Member of European Parliament Gerben-Jan Gerbrandy has urged the European Commission to take plastics recycling seriously in its upcoming plastics strategy later this year.
The MEP made his comments at his opening remarks at the Plastics Recycling Show Europe in Amsterdam on 29 March.
“Plastics are everywhere and we can't imagine a world without them. Also economically, they are huge. In Europe, almost 1.5m people have jobs related to plastics and it creates and astronomical turnover of €350bn in Europe,” said Gerbrandy.
But unfortunately, he added, plastics are in some places where we don't want them to be including trees, rivers, oceans and stomachs of many wild animals.
“Millions of tonnes of plastics end up in oceans each year, creating problems for the environment. For that reason, bans for plastic bags are being introduced all over the world, from Indonesia, to Colombia to Morocco. And recently, the city of Delhi with 19m population – which is bigger than the entire Netherlands – has introduced a total ban on the use of disposable plastic,” the politician pointed out.
But littering, he said, is only one of the problems with plastics.
“Later this year, the European Commission will publish a strategy on plastics and it'll be based on three fundamental problems with plastics,” he said
The problems, according to the MEP, is that plastics are mostly made of fossil fuel; there is low rate of recycling and leakage into the environment, including microplastics.
These, he said, are the “fundamental problems that the European Commission will discuss for its plastics strategy.”
Referring to the New Plastics Economy report by the Ellen MacArthur Foundation (EMF) and the World Economic Forum, published in 2016, the MEP said some 86% of plastics worldwide are not collected for recycling.
This means, he added, a value of $80-$120bn dollars is lost to the economy annually.
“In combination with the problems I just mentioned, it is clear that something has to be done,” said Gerbrandy.
Citing the three proposals put forward by the Ellen MacArthur Foundation for redesigning, reusing and recycling plastics packaging, he said the decision makers at the European Commission should use the findings of the EMF for the plastics strategy later this year.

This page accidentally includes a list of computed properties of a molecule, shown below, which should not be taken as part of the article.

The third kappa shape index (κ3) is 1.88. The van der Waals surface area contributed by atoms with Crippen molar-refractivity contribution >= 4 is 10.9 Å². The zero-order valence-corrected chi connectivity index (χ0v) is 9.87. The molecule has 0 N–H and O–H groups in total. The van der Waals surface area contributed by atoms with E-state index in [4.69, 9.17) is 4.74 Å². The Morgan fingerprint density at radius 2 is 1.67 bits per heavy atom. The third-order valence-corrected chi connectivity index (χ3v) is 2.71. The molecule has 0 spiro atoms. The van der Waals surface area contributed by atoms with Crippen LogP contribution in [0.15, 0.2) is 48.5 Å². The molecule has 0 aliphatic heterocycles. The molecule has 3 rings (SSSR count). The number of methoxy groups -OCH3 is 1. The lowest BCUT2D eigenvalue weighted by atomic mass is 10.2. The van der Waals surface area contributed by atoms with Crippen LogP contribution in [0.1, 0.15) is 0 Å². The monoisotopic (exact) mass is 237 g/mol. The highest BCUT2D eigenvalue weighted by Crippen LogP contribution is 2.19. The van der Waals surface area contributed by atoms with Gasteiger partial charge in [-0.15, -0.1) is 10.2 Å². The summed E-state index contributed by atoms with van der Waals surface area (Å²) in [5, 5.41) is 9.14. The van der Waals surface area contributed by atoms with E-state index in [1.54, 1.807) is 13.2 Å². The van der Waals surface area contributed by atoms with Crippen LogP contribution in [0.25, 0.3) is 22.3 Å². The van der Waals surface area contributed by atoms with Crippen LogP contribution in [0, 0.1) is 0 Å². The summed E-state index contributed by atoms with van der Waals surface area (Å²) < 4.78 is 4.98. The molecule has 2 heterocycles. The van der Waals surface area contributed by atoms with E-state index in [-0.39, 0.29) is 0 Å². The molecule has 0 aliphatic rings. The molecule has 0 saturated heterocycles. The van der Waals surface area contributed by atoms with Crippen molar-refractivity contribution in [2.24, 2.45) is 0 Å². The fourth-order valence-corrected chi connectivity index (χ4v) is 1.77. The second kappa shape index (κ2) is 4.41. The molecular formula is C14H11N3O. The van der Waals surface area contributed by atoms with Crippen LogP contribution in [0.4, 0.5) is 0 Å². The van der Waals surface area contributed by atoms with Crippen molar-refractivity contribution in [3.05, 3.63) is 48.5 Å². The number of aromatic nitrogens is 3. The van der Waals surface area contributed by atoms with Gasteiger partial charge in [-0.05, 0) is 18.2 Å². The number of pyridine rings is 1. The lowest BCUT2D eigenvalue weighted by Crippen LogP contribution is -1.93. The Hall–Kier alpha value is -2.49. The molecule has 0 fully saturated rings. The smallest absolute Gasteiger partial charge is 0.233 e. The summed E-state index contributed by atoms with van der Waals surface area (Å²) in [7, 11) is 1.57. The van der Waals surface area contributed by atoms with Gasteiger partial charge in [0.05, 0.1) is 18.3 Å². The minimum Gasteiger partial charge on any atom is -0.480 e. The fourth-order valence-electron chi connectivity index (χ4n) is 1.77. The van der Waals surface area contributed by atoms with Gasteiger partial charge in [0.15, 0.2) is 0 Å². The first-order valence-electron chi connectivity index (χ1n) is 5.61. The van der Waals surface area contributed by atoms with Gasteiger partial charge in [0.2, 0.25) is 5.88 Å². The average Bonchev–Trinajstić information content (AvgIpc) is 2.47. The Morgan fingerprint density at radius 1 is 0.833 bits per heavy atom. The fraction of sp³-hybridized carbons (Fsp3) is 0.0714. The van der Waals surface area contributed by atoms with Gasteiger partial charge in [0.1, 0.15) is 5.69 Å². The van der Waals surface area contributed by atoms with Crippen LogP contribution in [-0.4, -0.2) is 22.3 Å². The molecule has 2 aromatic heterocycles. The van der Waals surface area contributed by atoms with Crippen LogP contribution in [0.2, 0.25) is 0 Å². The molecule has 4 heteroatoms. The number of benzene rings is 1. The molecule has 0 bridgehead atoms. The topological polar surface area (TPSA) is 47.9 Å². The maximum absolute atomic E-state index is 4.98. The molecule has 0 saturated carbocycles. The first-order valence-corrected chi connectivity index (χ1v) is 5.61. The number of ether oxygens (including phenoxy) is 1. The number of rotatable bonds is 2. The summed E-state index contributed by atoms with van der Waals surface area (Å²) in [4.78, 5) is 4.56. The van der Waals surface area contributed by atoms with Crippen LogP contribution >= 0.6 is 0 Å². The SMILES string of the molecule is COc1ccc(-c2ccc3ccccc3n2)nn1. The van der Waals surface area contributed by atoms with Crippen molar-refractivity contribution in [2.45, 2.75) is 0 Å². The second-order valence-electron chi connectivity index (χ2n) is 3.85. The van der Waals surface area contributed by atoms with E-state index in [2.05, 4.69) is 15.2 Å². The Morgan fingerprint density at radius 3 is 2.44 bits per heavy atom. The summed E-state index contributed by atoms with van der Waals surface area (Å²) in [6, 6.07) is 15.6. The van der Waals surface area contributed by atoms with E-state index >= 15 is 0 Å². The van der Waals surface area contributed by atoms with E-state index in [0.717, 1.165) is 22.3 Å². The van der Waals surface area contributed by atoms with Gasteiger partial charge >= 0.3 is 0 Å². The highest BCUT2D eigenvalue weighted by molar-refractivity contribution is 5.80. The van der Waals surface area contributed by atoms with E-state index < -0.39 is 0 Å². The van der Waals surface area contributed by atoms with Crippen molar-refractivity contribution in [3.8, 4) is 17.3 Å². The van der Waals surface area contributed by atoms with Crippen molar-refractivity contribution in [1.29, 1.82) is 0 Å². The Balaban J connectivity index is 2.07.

“They only need to be aware of the huge opportunities the new approach and the high costs of ‘business as usual',” he added.
“I'm certain that a few people within the commission are aware [of the benefits of recycling]… The awareness is present but as I said it is [not] sufficiently present. Somehow they are afraid that the European economy is not ready for such a transition yet. But they are totally underestimating the support for such measures. Take plastic bags, we have bans on plastic bags all around Europe. And policy-makers fear that people would be strongly against it. But not only are these policies extremely effective, but public support is huge,” he concluded.
Plastics Recycling Show Europe is held in Amsterdam 29-30 March. The event is organised by Crain Communications, publisher of Plastics News Europe.
In a plenary session of the European Parliament on 14 March, MEPs voted for legislation for the European Union to aim for a recycling rate target of 70% by 2030. For packaging materials, including paper, cardboard, plastics, glass, metal and wood, MEPs proposed an 80% target for 2030, with interim 2025 targets for each material.
MEPs also supported “waste package” plans for the EU to limit the share of landfilling to 5% and to deliver a 50% reduction in food waste by 2030. You can read more about the European Parliament vote here.